We got this house and built the studio in it before we started ‘Hysteria’. Then we got totally confused and went to London to have somebody else engineer it. We ended up spending all the money we made from ‘Dare’ on ‘Hysteria’. We won’t be doing that with the new album…

We’ve always planned to get the studio out but we can’t find another building. We’re so unorganised and inefficient that it takes up all of our time. I’ve not been on holiday since the start of the original Human League.

There’s always been something to do but we really don’t achieve very much. Really gets on your nerves.

It’s partly because we don’t have a boss. There’s nobody in The Human League who’d put up with one. It looks a bit like a democracy but it’s not – it’s still who shouts loudest.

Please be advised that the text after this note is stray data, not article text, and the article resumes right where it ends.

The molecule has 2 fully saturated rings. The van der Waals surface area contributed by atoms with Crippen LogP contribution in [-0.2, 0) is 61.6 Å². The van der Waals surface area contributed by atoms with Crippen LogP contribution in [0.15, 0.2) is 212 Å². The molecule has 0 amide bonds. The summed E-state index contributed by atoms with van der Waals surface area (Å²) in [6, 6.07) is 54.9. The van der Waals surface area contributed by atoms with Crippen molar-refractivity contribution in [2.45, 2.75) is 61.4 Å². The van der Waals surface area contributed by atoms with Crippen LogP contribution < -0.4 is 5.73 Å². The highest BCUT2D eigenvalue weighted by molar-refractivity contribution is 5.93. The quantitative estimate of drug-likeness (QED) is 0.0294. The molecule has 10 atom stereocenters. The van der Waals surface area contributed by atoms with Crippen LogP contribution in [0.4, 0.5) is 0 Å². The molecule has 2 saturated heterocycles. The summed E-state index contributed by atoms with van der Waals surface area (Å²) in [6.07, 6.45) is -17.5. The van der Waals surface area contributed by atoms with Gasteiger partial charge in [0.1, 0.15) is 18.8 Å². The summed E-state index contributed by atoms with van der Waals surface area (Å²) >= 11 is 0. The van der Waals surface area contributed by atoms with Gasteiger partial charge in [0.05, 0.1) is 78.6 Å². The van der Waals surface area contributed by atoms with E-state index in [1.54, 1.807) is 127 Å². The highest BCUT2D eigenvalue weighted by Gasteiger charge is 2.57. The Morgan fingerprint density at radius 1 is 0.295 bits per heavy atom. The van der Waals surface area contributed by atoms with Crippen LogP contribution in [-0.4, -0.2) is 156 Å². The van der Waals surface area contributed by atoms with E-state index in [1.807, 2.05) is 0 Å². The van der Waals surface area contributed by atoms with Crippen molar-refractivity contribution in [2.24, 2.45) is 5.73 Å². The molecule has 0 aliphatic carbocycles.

I enjoyed working with Giorgio Moroder in the studio (on the two solo singles). He was great. It’d all be done in a couple of days..

He said to me: “You know, Philip, the thing I like about your singing is you always sing flat. You don’t mind. “He’s more concerned about getting across a melody, about just singing the song. He’ll start the drum machine and off you go.



THIS WAS the café we used to hide when we were ment to be on runs.

This place has been exactly the same for ten or 15 years. On a sunny day you can’t move round here. And they sell Parkin ( the Sheffield equivalent of ginger bread – well, actually it’s pretty much identical thought Philip insists otherwise).



I DON’T use it that much but recently we went round Sheffield on it filming with a video which was fun.

I can’t stand all those pop stars who just put bikes in their videos – bloody Simon Le Bon on the back of a bike… And Wham did that one where one of them had Triumph on the back of his jacket. Disgusting!